Experiences with Counselling for Individuals Within the South Asian Community II: Methodology, Stories and Analysis
by Alisha Mann, MPsy
This series was originally completed as a Major Research Project in partial fulfillment of Adler Graduate Professional School’s Master of Psychology degree.
Data Collection and Analysis
Conversations with participants were recorded using RealQuick recording software on the researcher’s computer, and a secure Google Document was utilized for one participant. Timing variations were dependent on participant’s individual stories. All conversations were personally transcribed and transferred to an Excel spreadsheet for analysis.
As previously mentioned, grounded theory was used for analysis. Each transcript was analyzed independently, and line-by-line (open) coding was used to create general codes (Glaser & Strauss, 1973). An exhaustive list of general codes was created for each transcript. The resultant lists of codes were then compared using axial coding to group and analyze the codes and data further. Memos were written throughout the process to remind the researcher of the importance and usefulness of certain codes.
When utilizing grounded theory, one builds towards an actual question by using the data available. Grounded theory claims that no theory is ever complete and that the data may be answering a question that has not yet been asked (Glaser & Strauss, 1973). The “Aha” moment occurred several days following the development of codes, scrutinizing analyses and axial coding. Although this research started off asking what barriers individuals experienced when seeking counselling, the data led the researcher to ask the following, very crucial question: What change(s) allowed these South Asian individuals to seek and participate in counselling?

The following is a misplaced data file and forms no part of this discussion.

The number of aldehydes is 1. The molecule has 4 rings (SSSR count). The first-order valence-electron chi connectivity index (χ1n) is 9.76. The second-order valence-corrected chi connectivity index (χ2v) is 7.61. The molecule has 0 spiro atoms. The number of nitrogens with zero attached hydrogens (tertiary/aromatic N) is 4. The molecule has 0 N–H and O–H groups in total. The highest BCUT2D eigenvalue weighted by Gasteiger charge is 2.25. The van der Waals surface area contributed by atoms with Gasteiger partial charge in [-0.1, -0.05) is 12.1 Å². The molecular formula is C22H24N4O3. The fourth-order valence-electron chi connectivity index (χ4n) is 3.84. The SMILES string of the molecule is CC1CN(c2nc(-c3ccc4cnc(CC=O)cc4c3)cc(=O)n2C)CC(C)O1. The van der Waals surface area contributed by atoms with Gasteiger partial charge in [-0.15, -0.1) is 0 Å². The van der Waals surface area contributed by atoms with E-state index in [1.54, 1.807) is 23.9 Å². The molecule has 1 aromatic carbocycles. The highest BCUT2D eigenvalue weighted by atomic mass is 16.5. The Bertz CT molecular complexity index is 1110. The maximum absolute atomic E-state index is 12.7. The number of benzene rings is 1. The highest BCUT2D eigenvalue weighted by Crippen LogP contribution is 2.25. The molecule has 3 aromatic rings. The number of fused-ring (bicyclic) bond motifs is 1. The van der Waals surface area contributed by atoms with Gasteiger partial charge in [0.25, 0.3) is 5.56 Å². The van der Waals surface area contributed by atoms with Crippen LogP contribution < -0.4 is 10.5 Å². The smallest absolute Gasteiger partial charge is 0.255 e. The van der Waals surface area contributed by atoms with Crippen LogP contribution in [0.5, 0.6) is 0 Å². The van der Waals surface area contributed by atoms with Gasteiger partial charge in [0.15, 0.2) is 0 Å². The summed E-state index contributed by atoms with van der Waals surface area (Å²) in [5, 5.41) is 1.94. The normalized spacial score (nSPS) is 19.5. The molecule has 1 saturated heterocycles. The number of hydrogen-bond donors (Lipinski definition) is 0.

As with all research, this study was not without its limitations. Being a qualitative study, the results are dependent on the stories told and the analysis techniques of the researcher. Also, due to criterion-specific sampling, the results are generalizable only to those who share similar characteristics with the sample and may not be suitable for the general SA community outside the GTA. For example, all participants were South Asian, between the ages of 20 and 30, were brought up in a middle class Western society, and attended university. Although the results of this study are suggestive, further research with a greater sample size is required to understand the generalizability and build upon the theory indicated by this research.
As with any qualitative paper, further limitations to generalization arise within the coding and analyses. A separate researcher may look at the data and find that it answers a different question. Thus, any such theory may generate another.